Some quick hits on names in the play:
Antipholus is from Greek words meaning “opposed in balance”… so alike and equal that if you put them at opposite ends of a balance scale, it would tip in neither direction (according to Asimov).
Dromio is from a Greek work meaning “racecourse”… and their masters certainly have them racing through the streets of Ephesus during the course of the play (again according to Asimov).
Adriana has its root in “Hadria,” a city in northern Italy.
Luciana is “light” or “illumination” in Italian.
Emelia means “industrious” in Italian.
Egeon… I couldn’t find.
As for place/business names:
AS/DS’s hotel is the Centaur, a mythical man/horse mix (not a bad symbol for the confusion that the boys from Syracuse feel).
AE/DE’s home is at the Phoenix, a mythical bird that lives for 500 years then burns itself, only to rise from its own ashes (AE/DE rise from the ashes of AS/DS’s life history, perhaps?).
The courtesan’s home is at the Porpentine, another spelling of “porcupine.” Of the three locations, this is the only real animal. Is Shakespeare saying something about the courtesan (or her profession) being part of the ugly–or in this case, PRICK-ly (sorry for the pun)–side of real life? Or is it just an animal which happens to have three syllables that scan right for the meter?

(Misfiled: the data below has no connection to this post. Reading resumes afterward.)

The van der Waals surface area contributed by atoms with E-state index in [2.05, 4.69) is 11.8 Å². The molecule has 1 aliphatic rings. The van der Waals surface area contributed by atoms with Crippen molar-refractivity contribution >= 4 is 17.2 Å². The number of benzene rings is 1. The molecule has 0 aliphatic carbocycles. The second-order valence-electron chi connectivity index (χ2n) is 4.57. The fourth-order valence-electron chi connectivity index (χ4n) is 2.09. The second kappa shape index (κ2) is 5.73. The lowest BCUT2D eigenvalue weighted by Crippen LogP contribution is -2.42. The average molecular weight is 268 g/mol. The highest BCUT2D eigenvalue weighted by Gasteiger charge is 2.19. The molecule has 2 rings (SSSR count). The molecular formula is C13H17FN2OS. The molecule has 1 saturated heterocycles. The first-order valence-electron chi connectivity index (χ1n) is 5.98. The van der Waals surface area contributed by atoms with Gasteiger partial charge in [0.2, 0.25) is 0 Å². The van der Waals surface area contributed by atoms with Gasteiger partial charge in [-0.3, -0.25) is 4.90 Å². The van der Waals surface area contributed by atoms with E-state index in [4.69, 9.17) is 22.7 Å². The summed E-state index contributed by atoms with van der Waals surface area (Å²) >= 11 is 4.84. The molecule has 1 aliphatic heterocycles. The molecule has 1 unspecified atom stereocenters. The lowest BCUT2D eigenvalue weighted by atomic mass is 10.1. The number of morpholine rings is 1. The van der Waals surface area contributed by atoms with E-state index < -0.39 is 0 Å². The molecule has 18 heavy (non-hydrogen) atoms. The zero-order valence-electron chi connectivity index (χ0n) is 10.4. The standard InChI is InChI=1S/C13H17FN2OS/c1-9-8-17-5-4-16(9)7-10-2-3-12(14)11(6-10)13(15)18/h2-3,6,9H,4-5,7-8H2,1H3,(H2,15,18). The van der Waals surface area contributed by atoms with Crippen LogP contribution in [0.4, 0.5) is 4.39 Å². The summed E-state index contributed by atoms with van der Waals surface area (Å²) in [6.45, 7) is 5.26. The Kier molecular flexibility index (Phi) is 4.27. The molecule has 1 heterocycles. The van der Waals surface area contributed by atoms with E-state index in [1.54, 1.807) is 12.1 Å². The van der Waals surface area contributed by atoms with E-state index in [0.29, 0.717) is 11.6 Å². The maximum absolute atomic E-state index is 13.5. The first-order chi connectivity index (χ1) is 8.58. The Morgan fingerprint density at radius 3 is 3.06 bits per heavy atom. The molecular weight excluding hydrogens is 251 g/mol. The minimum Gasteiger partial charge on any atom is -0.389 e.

2 Replies to “What’s in a name: that which we call a Porpentine by any other name would smell as musky…”
Hi! I realize that I am responding to a post nearly 9 years on, but since the site is still relevant, why not, eh?
I am guiding 3 of my English 8 classes through this play this term, and we discussed names in the play last week. They made some connections that you have not mentioned here:
* that The Centaur – the inn in which the Syracusian Twins establish themselves – sounds like “centre” and would have been near the centre of the town or the centre of the street leading to the harbour;
* that Egeon sounds very much like Aegean. This would be the sea that half the family crossed to land in Ephesus after being rescued from the shipwreck. It is a weak link, we agree, but still, a link.
* that Duke Solinus might be an autocratic ruler, since “sun” is in his name; however, I pointed out that Shakespeare wrote the play 2 generations before Louis XIV took the throne, so this reference was too early to exist
They were full of theories about “The Tiger” and wondered if it was an establishment that served food from India, since Ephesus was once a port for trade coming from the east or if it had some other meaning.
My students were also perturbed that the Courtesan is not named. Does she not deserve a name? She is a business owner, after all. (wink, wink).
All in all, a fun discussion topic when studying a Shakespeare comedy. Thanks for the post, even though I discovered it nine years later!
oh, these are gooooooood. Nicely done!